Olympic Daily News: 12 June 2020
“We are delighted that we can support the inspirational work of Olympians across the world. The challenges that many communities have already faced this year make the work that these projects will be carrying out even more essential,” said World Olympians Association president Joël Bouzou.
“WOA supports Olympian-led projects that make a real difference to people’s lives. We are pleased to be able to help bring these inspirational initiatives to life.”
Here are the grant recipients.
The 2020 Service to Olympians Grant awardees:
- Zambia’s Refugee, Youth and Street Kids Sports Programme will train Olympians how to lead effective projects that engage refugees and street kids in sport.
- Puerto Rico’s Education for Olympians will educate Olympians during their competitive careers to make them aware of opportunities and prepare them for retirement.
- Singapore’s Website for Singapore’s Olympians will help create a live resource to tell the stories of Olympians to inspire future generations.
The 2020 Service to Society Grant awardees:
- Angola’s Basketball for Street Boys will continue to engage street children in Luanda through sport, to give them a sense of home life and to spend time with Olympians to share their values.
- Botswana’s Sports Day will place sport at the heart of the community providing opportunities for young people to get involved in sport, whilst promoting the benefits of education.
- Costa Rica’s Cycling to School aims to introduce cycling into communities for children that are often forced to walk long distances to go to school as a way of reducing the number of children that drop out of school.
- USA’s Education Through Sports will enrich the lives of girls in Guinea by providing opportunities to play competitive recreational activities against girls from other schools.
- Greece’s Olympic Green Values will run a series of workshops to promote Olympic and sporting values and environmental protection to young people.
- New Zealand’s Rotorua Trust will help mentor and develop potential Olympians to perform on the world stage and inspire future generations in the community.
Football star Megan Rapinoe: “We feel a responsibility not only for ourselves and the next generation of soccer players coming... for girls and women all over the world.”
American football star and Olympic champion Megan Rapinoe told the American Civil Liberties Union podcast ‘At Liberty’ she and her U.S. soccer teammates want to fight for the future.
“We feel a responsibility not only for ourselves and the next generation of soccer players coming. But honestly, for girls and women all over the world,” she said of the U.S. Women’s National Team’s equal pay lawsuit.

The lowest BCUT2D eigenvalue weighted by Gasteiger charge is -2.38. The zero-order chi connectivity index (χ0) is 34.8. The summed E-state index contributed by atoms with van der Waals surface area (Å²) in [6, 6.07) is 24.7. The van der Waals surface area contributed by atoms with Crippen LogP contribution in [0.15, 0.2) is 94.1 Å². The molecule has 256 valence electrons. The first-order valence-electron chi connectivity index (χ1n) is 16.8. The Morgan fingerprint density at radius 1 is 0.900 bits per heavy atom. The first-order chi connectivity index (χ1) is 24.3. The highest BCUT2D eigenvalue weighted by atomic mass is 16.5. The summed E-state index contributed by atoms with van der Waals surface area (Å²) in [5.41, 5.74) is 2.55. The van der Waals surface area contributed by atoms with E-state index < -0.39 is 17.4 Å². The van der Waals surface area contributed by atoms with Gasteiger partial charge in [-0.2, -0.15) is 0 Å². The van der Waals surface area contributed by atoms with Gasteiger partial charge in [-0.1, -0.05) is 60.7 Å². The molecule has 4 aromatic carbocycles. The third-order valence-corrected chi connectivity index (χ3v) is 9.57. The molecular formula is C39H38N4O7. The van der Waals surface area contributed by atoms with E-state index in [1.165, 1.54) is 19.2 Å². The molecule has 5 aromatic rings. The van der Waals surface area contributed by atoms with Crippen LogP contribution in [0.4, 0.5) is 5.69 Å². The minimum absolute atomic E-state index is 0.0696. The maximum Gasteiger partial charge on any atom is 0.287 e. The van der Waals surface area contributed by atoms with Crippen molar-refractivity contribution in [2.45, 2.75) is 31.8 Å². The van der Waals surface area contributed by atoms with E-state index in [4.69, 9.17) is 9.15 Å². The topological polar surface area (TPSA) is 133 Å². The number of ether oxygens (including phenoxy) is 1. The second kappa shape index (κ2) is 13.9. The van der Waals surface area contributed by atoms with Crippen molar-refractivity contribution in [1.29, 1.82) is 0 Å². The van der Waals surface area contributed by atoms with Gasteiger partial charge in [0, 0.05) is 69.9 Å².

The 2019 World Cup Gold Ball winner also talked about the importance of LGBTQ representation in sport.
“I've just seen how much impact I've been able to have just by saying, yes, I'm gay or just by standing up for people's rights or being vocal about it or being a public person who's out,” said Rapinoe.
Syria’s Sanda Aldass hopes to part of Refugee Olympic Team at Tokyo 2020
29-year-old judoka Sanda Aldass fled her native Syria for the Netherlands in 2015. Once there, she spent an agonising six months away from her husband and their young son, before being reunited and establishing a new home outside Amsterdam.
“Running around and doing some exercises filled up my time and also kept me in good mental health,” Aldass told Olympic.org. “I knew eventually they would come and that we would have a good place to live in. That let me cool down a little bit.”
Now, she’s dreaming of joining the Refugee Olympic Team at next summer’s 2020 Olympic Games in Tokyo.
“It’s just a dream now, out there it would be a dream coming true. I won’t believe it until it’s like, ‘Wow, I really made it’,” Aldass said. “My kids are like, ‘Mum, you have to go to the Olympics’. The goal for the whole family is reaching the Olympics. We will see. I am not thinking too far ahead.”
Taking Refuge: Target Tokyo 2020 (Trailer)
Taking Refuge: Target Tokyo 2020 (Trailer)Watch the trailer for the new original series that follows three refugees on a brave journey to qualify for Tokyo 2020 in the air rifle event. Along the way, they will be coached and mentored by three-time Olympic gold medallist Niccolo Campriani.
Yesterday’s question asked which of the following is NOT an Olympic throwing discipline: discus, shot put, javelin or tree trunk.
The answer is of course tree trunk – even if that might be quite entertaining.
Here’s today’s question.
Which country has won the most Olympic medals in Judo?
- Korea Republic
(Floor) Flashback Friday
And, finally, we’ll send you off to the weekend with a look back at the women’s artistic gymnastics floor exercise champions at the past 10 Olympic Games.